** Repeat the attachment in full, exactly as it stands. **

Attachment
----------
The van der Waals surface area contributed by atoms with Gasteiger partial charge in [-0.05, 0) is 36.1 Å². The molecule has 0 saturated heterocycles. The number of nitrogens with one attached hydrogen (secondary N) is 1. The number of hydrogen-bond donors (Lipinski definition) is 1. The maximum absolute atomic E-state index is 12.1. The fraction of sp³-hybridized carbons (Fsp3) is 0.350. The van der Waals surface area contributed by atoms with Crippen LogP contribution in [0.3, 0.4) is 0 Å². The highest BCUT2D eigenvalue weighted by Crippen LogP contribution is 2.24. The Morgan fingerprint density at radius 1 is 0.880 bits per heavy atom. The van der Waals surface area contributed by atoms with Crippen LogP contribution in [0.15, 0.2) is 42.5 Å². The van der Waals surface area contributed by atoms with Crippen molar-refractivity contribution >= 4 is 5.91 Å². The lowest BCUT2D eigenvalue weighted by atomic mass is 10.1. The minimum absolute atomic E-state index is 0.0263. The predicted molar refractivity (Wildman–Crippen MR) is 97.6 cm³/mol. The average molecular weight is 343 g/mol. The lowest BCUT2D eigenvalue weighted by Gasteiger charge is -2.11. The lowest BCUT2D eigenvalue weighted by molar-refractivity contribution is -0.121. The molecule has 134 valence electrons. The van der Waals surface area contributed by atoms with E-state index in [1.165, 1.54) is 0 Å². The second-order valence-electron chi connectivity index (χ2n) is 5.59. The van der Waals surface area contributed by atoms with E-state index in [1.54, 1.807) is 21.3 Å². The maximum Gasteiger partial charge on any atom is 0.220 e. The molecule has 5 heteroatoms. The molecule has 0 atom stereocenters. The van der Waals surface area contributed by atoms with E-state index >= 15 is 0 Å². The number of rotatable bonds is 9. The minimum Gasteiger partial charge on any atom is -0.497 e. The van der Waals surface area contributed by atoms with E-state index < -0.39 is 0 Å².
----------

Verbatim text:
The van der Waals surface area contributed by atoms with Gasteiger partial charge in [-0.05, 0) is 36.1 Å². The molecule has 0 saturated heterocycles. The number of nitrogens with one attached hydrogen (secondary N) is 1. The number of hydrogen-bond donors (Lipinski definition) is 1. The maximum absolute atomic E-state index is 12.1. The fraction of sp³-hybridized carbons (Fsp3) is 0.350. The van der Waals surface area contributed by atoms with Crippen LogP contribution in [0.3, 0.4) is 0 Å². The highest BCUT2D eigenvalue weighted by Crippen LogP contribution is 2.24. The Morgan fingerprint density at radius 1 is 0.880 bits per heavy atom. The van der Waals surface area contributed by atoms with Crippen LogP contribution in [0.15, 0.2) is 42.5 Å². The van der Waals surface area contributed by atoms with Crippen molar-refractivity contribution >= 4 is 5.91 Å². The lowest BCUT2D eigenvalue weighted by atomic mass is 10.1. The minimum absolute atomic E-state index is 0.0263. The predicted molar refractivity (Wildman–Crippen MR) is 97.6 cm³/mol. The average molecular weight is 343 g/mol. The lowest BCUT2D eigenvalue weighted by Gasteiger charge is -2.11. The lowest BCUT2D eigenvalue weighted by molar-refractivity contribution is -0.121. The molecule has 134 valence electrons. The van der Waals surface area contributed by atoms with E-state index in [1.165, 1.54) is 0 Å². The second-order valence-electron chi connectivity index (χ2n) is 5.59. The van der Waals surface area contributed by atoms with E-state index in [1.54, 1.807) is 21.3 Å². The maximum Gasteiger partial charge on any atom is 0.220 e. The molecule has 5 heteroatoms. The molecule has 0 atom stereocenters. The van der Waals surface area contributed by atoms with E-state index >= 15 is 0 Å². The number of rotatable bonds is 9. The minimum Gasteiger partial charge on any atom is -0.497 e. The van der Waals surface area contributed by atoms with E-state index < -0.39 is 0 Å².